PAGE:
July 10th, 2014 - A new report from analysts Clean Energy Pipeline has shown that global clean energy investment totaled $66.2 billion in the second quarter of 2014, the highest total since the end of 2012.
“It is perhaps a little early to make predictions, but based on investment levels during the first six months of 2014 last year’s total looks like it will be eclipsed,” commented Douglas Lloyd, CEO of Clean Energy Pipeline. “This is very positive news given that total clean energy investment posted annual year-on-year declines in both 2012 and 2013.”
The second quarter total is an 8% increase on the same period a year earlier, and includes a slight uptick on clean energy project financing from the first quarter of 2014. read more>>>
July 11, 2014 - Battery storage paired with residential rooftop solar arrays are not a thing of the distant future. It’s happening now and companies like SunPower and SolarCity are already selling package systems.
SolarCity partnered with Tesla to manufacture a lithium-ion battery storage system. In a pilot program, SolarCity is offering the battery setup to California customers for $1,500 down and $15 a month on a 10-year lease agreement. read more>>>
Jul 06, 2014 - The rapid growth and diversity of distributed resources is driving changes to the traditional electric system operating model. This emerging hybrid system, comprised of a complementary mix of centralized and distributed energy resources, has created multi-directional power flows while also expanding the number of transactions. Additionally, these resources are increasingly owned and controlled by various parties, including utilities, merchant distributed generators, merchant energy storage, demand aggregators, energy services like solar PV firms, and customers. Operating such an electric system safely and reliably requires an evolution of the distribution system operator (DSO) role and responsibilities. This also necessitates changes in the coordination and duties between transmission system operators (TSO) and DSOs. read more>>>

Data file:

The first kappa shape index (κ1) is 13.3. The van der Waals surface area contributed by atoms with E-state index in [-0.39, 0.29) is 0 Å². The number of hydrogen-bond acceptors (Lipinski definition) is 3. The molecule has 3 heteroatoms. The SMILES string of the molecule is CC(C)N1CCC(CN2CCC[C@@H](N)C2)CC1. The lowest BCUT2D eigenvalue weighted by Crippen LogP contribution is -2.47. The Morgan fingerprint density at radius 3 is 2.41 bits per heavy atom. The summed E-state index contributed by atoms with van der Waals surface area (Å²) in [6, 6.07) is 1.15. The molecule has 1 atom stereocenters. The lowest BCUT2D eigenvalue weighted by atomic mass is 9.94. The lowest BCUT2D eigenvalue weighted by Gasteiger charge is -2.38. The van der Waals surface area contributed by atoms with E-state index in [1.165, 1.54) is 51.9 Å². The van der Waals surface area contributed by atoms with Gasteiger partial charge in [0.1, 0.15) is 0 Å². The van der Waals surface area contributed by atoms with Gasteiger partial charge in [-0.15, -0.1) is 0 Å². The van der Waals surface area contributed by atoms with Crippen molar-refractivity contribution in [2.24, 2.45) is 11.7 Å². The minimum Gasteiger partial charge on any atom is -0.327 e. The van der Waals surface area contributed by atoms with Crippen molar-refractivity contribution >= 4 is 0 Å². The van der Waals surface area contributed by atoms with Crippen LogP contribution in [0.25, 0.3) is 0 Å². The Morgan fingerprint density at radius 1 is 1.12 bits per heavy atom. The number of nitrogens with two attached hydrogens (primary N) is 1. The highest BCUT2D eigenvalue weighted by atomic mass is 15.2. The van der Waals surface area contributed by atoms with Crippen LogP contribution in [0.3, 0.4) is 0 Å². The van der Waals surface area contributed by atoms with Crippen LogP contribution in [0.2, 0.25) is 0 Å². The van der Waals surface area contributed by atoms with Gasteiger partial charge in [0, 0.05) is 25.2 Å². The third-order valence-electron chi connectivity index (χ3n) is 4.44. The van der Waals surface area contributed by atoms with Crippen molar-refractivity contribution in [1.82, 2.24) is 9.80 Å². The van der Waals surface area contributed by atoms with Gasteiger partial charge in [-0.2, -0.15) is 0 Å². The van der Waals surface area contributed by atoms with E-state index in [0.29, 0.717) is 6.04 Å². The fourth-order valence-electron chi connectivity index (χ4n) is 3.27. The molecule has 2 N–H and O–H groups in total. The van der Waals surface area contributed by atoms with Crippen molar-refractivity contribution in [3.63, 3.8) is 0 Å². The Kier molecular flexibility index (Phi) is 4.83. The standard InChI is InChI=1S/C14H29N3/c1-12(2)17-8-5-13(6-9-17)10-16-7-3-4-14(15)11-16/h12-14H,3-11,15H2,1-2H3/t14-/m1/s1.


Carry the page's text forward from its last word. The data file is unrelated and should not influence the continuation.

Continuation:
July 3, 2014 - There's more to trying to slow down climate change than just cutting greenhouse gas emissions. Technology, policies or plans that aim to do so should also take environmental factors such as water usage into account. A more integrated approach might make some options considerably more attractive than others, especially when implemented in arid countries such as Australia, advise Philip Wallis of Monash University in Australia and colleagues, in an article in Springer's journal Climatic Change.
The researchers considered the example of Australia to show how water usage influences the appeal of certain preferred mitigation options. They analyzed 74 options that were ranked in the influential "Low Carbon Growth Plan for Australia" in 2010, and together could help Australia cut its 2000 emission levels by 25 percent by 2020. read more>>>
07/12/14 - With temperatures on the rise, households across the world are cranking up their air conditioning to the detriment of both their electricity bill and the environment. To offer a more sustainable alternative for cooling, a team of National Chiao Tung University (NCTU) students has harnessed the innovative greenhouse technology used to cultivate orchids to create Orchid House, an energy efficient prototype house with an eco-friendly climate control solution. The solar-powered Orchid House aims to serve as a more comfortable and energy efficient model of social housing, and it took first place in the Urban Design category at the the 2014 Solar Decathlon Europe.